Washington, DC — You’ve probably sat in meetings like I have where people, with the best of intentions, reduce a customer down to a failure, a stereotype of their limitations. The comments start with realistically, they’d never try that … or The best we could hope for them to do would be …
That moment is a building block of healthcare experience. It’s the moment when we shift from creating hope to making do. It’s the difference between fighting to help someone succeed and accepting that they cannot.
It’s a moment Dr. Peter Attia knows all too well.
His TEDMED talk has been the one most shared across our North American offices this year. It’s an incredible first-hand account about how the negative things we believe about our customers can change the experiences we create for them.
In the spring of 2006, Attia was a surgical resident at Johns Hopkins hospital taking emergency calls. One night, we was paged at 2AM to see a woman with a diabetic ulcer on her foot. He said he can still remember the smell of rotting flesh as he pulled back the curtain to see her. His decision to make was whether or not she needed an amputation (she did). His regret is that he didn’t treat her with the same empathy and compassion he’d shown, say, the 27-year-old newly wed who’d come to his ER a few days earlier with lower back pain that turned out to be advanced stage pancreatic cancer. In the latter case, he was committed to doing anything possible to help her stay comfortable, down to getting coffee for her and her parents, even though there was nothing he could do to truly save her. In his words, he passed no judgment on her because she’d done nothing to bring this on herself.
Back to the woman in the same ER with the horrifying rotting flesh asking for help at 2AM.
“Why did I hold her in such contempt?”, he asked. “This woman had Type 2 diabetes. She was fat” (his emphasis). “And we all know that’s from eating too much and not exercising enough, right?” He believed that if she’d just try – even a little bit – she wouldn’t be in this situation. He felt justified in judging her because he thought he had her all figured out. She ate too much; she got unlucky; she got diabetes.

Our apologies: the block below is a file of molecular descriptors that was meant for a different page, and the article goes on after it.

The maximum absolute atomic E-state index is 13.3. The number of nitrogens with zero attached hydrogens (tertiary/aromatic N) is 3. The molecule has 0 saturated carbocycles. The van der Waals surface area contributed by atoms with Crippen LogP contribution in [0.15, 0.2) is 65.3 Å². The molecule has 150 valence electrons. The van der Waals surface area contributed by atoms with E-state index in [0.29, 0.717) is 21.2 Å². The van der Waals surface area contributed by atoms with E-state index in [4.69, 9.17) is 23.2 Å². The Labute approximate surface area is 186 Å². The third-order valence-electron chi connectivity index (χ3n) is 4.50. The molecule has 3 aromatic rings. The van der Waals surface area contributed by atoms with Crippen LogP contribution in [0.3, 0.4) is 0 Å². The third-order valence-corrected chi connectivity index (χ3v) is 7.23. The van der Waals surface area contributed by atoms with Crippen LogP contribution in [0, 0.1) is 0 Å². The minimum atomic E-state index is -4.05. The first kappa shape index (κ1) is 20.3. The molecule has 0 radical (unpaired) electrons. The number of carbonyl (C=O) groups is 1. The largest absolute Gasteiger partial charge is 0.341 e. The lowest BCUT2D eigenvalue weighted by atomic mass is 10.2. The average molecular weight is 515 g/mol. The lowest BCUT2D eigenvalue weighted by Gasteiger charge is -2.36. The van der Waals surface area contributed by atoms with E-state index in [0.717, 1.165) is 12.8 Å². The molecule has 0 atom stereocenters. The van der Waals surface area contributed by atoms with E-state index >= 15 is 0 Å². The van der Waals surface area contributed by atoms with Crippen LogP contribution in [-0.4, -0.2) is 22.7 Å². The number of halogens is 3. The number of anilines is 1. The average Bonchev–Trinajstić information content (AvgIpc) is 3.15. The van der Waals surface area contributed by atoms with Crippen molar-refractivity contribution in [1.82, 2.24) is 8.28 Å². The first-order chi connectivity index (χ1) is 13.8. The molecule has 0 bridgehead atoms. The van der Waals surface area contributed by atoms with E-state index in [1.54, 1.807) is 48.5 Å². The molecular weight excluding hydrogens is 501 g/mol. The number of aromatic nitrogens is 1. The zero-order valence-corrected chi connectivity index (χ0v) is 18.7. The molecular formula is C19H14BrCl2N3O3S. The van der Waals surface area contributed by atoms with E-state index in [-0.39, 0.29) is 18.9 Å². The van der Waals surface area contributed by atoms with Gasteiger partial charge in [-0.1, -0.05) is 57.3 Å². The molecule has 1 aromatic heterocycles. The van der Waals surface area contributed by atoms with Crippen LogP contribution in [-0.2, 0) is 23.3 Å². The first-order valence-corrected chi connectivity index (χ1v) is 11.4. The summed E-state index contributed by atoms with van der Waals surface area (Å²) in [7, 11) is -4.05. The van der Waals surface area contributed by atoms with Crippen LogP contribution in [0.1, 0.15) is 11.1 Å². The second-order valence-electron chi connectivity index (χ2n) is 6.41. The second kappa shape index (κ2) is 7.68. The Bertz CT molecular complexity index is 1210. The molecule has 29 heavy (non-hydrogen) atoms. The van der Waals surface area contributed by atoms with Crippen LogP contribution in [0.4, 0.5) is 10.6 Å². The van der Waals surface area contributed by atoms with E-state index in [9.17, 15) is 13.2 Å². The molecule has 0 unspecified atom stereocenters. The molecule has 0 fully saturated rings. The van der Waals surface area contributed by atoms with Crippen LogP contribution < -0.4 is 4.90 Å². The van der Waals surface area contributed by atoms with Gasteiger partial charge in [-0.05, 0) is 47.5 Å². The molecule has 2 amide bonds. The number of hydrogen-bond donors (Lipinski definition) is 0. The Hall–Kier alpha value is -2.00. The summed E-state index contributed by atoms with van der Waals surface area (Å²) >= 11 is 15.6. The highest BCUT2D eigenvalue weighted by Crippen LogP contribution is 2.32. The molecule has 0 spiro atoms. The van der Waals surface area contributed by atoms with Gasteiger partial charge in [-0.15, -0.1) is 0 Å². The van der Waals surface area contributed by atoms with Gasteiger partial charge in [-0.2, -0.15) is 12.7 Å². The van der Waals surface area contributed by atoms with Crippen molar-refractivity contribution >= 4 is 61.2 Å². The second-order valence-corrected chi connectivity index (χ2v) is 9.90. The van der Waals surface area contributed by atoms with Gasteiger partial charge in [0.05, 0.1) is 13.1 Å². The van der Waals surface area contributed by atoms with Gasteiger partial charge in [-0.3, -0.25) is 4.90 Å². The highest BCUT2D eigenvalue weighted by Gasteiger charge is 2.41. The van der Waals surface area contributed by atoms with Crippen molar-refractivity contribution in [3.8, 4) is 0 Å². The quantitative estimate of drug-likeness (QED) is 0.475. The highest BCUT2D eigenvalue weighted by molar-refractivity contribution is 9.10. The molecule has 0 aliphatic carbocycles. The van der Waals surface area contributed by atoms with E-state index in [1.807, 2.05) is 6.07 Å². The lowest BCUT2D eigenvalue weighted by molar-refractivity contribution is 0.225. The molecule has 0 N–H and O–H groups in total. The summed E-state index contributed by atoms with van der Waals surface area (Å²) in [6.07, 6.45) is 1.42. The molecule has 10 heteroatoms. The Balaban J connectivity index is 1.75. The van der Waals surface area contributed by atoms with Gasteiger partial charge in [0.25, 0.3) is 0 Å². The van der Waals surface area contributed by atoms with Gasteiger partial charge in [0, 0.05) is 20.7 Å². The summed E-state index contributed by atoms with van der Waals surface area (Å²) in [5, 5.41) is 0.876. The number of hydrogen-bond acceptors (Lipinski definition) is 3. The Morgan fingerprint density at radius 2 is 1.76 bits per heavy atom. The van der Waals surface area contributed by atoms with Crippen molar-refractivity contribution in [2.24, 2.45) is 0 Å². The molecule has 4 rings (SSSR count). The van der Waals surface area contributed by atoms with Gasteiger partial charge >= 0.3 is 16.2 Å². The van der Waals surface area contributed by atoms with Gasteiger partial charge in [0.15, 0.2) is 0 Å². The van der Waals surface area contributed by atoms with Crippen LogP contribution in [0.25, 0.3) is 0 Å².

Attia is a researcher. In his lab, he knows to question everything, to challenge all assumptions. But, the assumptions about diabetes didn’t seem like they needed questions – they seemed like truth, like settled science.
Three years later, Attia was the patient. Despite working out up to three or four hours every day and carefully regulating his diet, he gained a lot of weight and was diagnosed with metabolic syndrome; he was insulin resistant. Once you’re insulin resistant, he explained, you’re on your way to getting diabetes. He was on the same road as the woman in the ER – facing a potential cascade of pathologic events that could lead to heart disease, Alzheimer’s, cancer, or amputations.
He radically changed his diet and lost his weight. But the conventional wisdom about nutrition failed him – like it may be failing others. It made him question everything he thought he knew about the causes of both diabetes and obesity.
He asked: What if diabetes and obesity are the symptoms of a much deeper problem? What if obesity is the effect, not the cause of insulin resistance?Listen to his entire TEDMED talk to hear his theory about how obesity is a coping mechanism for cellular change.
At the end of the talk, he tearfully asked that woman in the ER for forgiveness. Although he hadn’t sacrificed her clinical care, he’d treated her differently, held back from getting involved or even simply caring. “As a doctor, I delivered the best clinical care I could,” Attia said, “but as a human being I let you down. You didn’t need my judgment and my contempt, you needed my empathy and compassion.”
In healthcare, our job is fostering hope. The kind of hope that helps people fight, that makes them believe they can try again. What would change if we questioned everything we think we know about people living with (enter the therapuetic category you work in) and the healthcare professionals treating them? What could it change about us and the experiences we create?
Posted by: Leigh Householder